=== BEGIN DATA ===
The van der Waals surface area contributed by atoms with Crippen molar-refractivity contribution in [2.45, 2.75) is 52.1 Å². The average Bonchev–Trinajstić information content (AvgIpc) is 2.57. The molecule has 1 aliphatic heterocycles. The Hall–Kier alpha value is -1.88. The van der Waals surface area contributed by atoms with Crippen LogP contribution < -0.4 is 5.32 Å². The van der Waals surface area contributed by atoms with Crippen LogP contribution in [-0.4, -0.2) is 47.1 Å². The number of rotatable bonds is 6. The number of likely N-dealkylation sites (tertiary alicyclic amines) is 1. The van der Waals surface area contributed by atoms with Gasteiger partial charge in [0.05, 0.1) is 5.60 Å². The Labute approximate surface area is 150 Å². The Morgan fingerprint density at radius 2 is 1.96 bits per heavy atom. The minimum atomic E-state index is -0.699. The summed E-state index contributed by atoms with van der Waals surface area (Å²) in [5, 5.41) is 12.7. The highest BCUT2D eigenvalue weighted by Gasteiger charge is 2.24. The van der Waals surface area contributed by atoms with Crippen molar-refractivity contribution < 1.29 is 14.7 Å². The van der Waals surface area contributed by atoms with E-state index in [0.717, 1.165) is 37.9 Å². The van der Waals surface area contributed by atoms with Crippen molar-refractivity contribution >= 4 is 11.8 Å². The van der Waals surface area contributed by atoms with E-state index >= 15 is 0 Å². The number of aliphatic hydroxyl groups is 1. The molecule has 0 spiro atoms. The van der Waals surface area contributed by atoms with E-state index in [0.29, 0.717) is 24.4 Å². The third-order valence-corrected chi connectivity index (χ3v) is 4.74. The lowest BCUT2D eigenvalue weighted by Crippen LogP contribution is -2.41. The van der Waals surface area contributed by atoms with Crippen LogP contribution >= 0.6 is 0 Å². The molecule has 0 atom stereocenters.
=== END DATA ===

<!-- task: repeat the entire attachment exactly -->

The van der Waals surface area contributed by atoms with Crippen molar-refractivity contribution in [2.45, 2.75) is 52.1 Å². The average Bonchev–Trinajstić information content (AvgIpc) is 2.57. The molecule has 1 aliphatic heterocycles. The Hall–Kier alpha value is -1.88. The van der Waals surface area contributed by atoms with Crippen LogP contribution < -0.4 is 5.32 Å². The van der Waals surface area contributed by atoms with Crippen LogP contribution in [-0.4, -0.2) is 47.1 Å². The number of rotatable bonds is 6. The number of likely N-dealkylation sites (tertiary alicyclic amines) is 1. The van der Waals surface area contributed by atoms with Gasteiger partial charge in [0.05, 0.1) is 5.60 Å². The Labute approximate surface area is 150 Å². The Morgan fingerprint density at radius 2 is 1.96 bits per heavy atom. The minimum atomic E-state index is -0.699. The summed E-state index contributed by atoms with van der Waals surface area (Å²) in [5, 5.41) is 12.7. The highest BCUT2D eigenvalue weighted by Gasteiger charge is 2.24. The van der Waals surface area contributed by atoms with Crippen molar-refractivity contribution < 1.29 is 14.7 Å². The van der Waals surface area contributed by atoms with E-state index in [0.717, 1.165) is 37.9 Å². The van der Waals surface area contributed by atoms with Crippen molar-refractivity contribution >= 4 is 11.8 Å². The van der Waals surface area contributed by atoms with E-state index >= 15 is 0 Å². The number of aliphatic hydroxyl groups is 1. The molecule has 0 spiro atoms. The van der Waals surface area contributed by atoms with E-state index in [0.29, 0.717) is 24.4 Å². The third-order valence-corrected chi connectivity index (χ3v) is 4.74. The lowest BCUT2D eigenvalue weighted by Crippen LogP contribution is -2.41. The van der Waals surface area contributed by atoms with Crippen LogP contribution >= 0.6 is 0 Å². The molecule has 0 atom stereocenters.